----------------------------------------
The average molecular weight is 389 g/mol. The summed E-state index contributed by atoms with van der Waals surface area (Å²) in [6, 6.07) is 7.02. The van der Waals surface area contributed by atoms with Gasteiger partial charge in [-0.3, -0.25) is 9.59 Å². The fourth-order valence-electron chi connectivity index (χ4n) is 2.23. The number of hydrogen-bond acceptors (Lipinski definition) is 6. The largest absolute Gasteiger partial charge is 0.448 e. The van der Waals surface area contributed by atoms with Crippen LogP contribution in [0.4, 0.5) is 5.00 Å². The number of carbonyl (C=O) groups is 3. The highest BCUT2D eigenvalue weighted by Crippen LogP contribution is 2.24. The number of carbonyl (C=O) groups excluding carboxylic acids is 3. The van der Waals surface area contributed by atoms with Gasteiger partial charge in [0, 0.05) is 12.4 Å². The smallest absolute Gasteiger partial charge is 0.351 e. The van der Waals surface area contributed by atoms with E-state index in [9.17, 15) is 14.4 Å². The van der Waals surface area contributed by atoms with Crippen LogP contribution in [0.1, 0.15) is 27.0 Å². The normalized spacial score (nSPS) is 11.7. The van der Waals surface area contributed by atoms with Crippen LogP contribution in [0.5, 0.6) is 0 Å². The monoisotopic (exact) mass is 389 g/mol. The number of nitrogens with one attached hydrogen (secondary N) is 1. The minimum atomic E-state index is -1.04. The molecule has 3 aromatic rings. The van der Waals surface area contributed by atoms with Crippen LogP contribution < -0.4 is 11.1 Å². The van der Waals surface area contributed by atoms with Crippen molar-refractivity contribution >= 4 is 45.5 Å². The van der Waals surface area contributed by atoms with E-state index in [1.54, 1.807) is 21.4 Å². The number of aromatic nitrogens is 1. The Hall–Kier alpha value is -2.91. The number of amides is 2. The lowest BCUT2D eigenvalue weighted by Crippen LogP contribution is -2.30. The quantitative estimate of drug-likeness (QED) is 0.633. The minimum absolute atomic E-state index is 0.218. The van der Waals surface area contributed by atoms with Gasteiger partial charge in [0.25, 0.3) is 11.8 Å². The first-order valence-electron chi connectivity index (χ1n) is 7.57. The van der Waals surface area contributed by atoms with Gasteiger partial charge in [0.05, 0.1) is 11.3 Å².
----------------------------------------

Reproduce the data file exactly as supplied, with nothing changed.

The average molecular weight is 389 g/mol. The summed E-state index contributed by atoms with van der Waals surface area (Å²) in [6, 6.07) is 7.02. The van der Waals surface area contributed by atoms with Gasteiger partial charge in [-0.3, -0.25) is 9.59 Å². The fourth-order valence-electron chi connectivity index (χ4n) is 2.23. The number of hydrogen-bond acceptors (Lipinski definition) is 6. The largest absolute Gasteiger partial charge is 0.448 e. The van der Waals surface area contributed by atoms with Crippen LogP contribution in [0.4, 0.5) is 5.00 Å². The number of carbonyl (C=O) groups is 3. The highest BCUT2D eigenvalue weighted by Crippen LogP contribution is 2.24. The number of carbonyl (C=O) groups excluding carboxylic acids is 3. The van der Waals surface area contributed by atoms with Gasteiger partial charge in [0, 0.05) is 12.4 Å². The smallest absolute Gasteiger partial charge is 0.351 e. The van der Waals surface area contributed by atoms with E-state index in [9.17, 15) is 14.4 Å². The van der Waals surface area contributed by atoms with Crippen LogP contribution in [0.1, 0.15) is 27.0 Å². The normalized spacial score (nSPS) is 11.7. The van der Waals surface area contributed by atoms with Crippen LogP contribution in [0.5, 0.6) is 0 Å². The monoisotopic (exact) mass is 389 g/mol. The number of nitrogens with one attached hydrogen (secondary N) is 1. The minimum atomic E-state index is -1.04. The molecule has 3 aromatic rings. The van der Waals surface area contributed by atoms with Crippen LogP contribution < -0.4 is 11.1 Å². The van der Waals surface area contributed by atoms with Crippen molar-refractivity contribution >= 4 is 45.5 Å². The van der Waals surface area contributed by atoms with E-state index in [1.54, 1.807) is 21.4 Å². The number of aromatic nitrogens is 1. The Hall–Kier alpha value is -2.91. The number of amides is 2. The lowest BCUT2D eigenvalue weighted by Crippen LogP contribution is -2.30. The quantitative estimate of drug-likeness (QED) is 0.633. The minimum absolute atomic E-state index is 0.218. The van der Waals surface area contributed by atoms with Gasteiger partial charge in [0.25, 0.3) is 11.8 Å². The first-order valence-electron chi connectivity index (χ1n) is 7.57. The van der Waals surface area contributed by atoms with Gasteiger partial charge in [0.05, 0.1) is 11.3 Å².